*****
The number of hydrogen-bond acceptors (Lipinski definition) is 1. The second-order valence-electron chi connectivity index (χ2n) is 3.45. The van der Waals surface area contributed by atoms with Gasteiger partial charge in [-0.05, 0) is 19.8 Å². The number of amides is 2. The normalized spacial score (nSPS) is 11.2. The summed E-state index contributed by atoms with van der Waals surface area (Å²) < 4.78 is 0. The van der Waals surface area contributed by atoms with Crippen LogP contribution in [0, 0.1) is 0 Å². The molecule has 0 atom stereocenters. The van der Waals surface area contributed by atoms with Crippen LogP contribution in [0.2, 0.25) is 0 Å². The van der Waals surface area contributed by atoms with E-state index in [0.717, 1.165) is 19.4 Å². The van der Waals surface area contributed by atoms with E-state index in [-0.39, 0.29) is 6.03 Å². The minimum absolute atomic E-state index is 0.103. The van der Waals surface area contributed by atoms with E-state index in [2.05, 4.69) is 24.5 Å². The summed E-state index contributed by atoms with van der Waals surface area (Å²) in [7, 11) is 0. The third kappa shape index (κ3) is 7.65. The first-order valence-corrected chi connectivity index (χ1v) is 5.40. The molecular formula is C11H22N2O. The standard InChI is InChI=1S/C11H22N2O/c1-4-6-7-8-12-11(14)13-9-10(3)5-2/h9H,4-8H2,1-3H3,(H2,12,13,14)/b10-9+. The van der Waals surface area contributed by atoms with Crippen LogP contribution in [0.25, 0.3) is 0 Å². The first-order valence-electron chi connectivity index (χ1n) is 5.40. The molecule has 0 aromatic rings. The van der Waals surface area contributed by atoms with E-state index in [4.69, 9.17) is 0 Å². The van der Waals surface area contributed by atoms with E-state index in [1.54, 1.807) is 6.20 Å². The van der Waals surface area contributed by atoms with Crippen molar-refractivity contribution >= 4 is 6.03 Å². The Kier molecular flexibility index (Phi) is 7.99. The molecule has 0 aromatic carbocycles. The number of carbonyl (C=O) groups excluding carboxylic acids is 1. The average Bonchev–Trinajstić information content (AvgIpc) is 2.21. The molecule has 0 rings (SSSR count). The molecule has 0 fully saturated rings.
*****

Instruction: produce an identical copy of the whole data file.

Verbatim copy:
The number of hydrogen-bond acceptors (Lipinski definition) is 1. The second-order valence-electron chi connectivity index (χ2n) is 3.45. The van der Waals surface area contributed by atoms with Gasteiger partial charge in [-0.05, 0) is 19.8 Å². The number of amides is 2. The normalized spacial score (nSPS) is 11.2. The summed E-state index contributed by atoms with van der Waals surface area (Å²) < 4.78 is 0. The van der Waals surface area contributed by atoms with Crippen LogP contribution in [0, 0.1) is 0 Å². The molecule has 0 atom stereocenters. The van der Waals surface area contributed by atoms with Crippen LogP contribution in [0.2, 0.25) is 0 Å². The van der Waals surface area contributed by atoms with E-state index in [0.717, 1.165) is 19.4 Å². The van der Waals surface area contributed by atoms with E-state index in [-0.39, 0.29) is 6.03 Å². The minimum absolute atomic E-state index is 0.103. The van der Waals surface area contributed by atoms with E-state index in [2.05, 4.69) is 24.5 Å². The summed E-state index contributed by atoms with van der Waals surface area (Å²) in [7, 11) is 0. The third kappa shape index (κ3) is 7.65. The first-order valence-corrected chi connectivity index (χ1v) is 5.40. The molecular formula is C11H22N2O. The standard InChI is InChI=1S/C11H22N2O/c1-4-6-7-8-12-11(14)13-9-10(3)5-2/h9H,4-8H2,1-3H3,(H2,12,13,14)/b10-9+. The van der Waals surface area contributed by atoms with Crippen LogP contribution in [0.25, 0.3) is 0 Å². The first-order valence-electron chi connectivity index (χ1n) is 5.40. The molecule has 0 aromatic rings. The van der Waals surface area contributed by atoms with E-state index in [4.69, 9.17) is 0 Å². The van der Waals surface area contributed by atoms with E-state index in [1.54, 1.807) is 6.20 Å². The van der Waals surface area contributed by atoms with Crippen molar-refractivity contribution >= 4 is 6.03 Å². The Kier molecular flexibility index (Phi) is 7.99. The molecule has 0 aromatic carbocycles. The number of carbonyl (C=O) groups excluding carboxylic acids is 1. The average Bonchev–Trinajstić information content (AvgIpc) is 2.21. The molecule has 0 rings (SSSR count). The molecule has 0 fully saturated rings.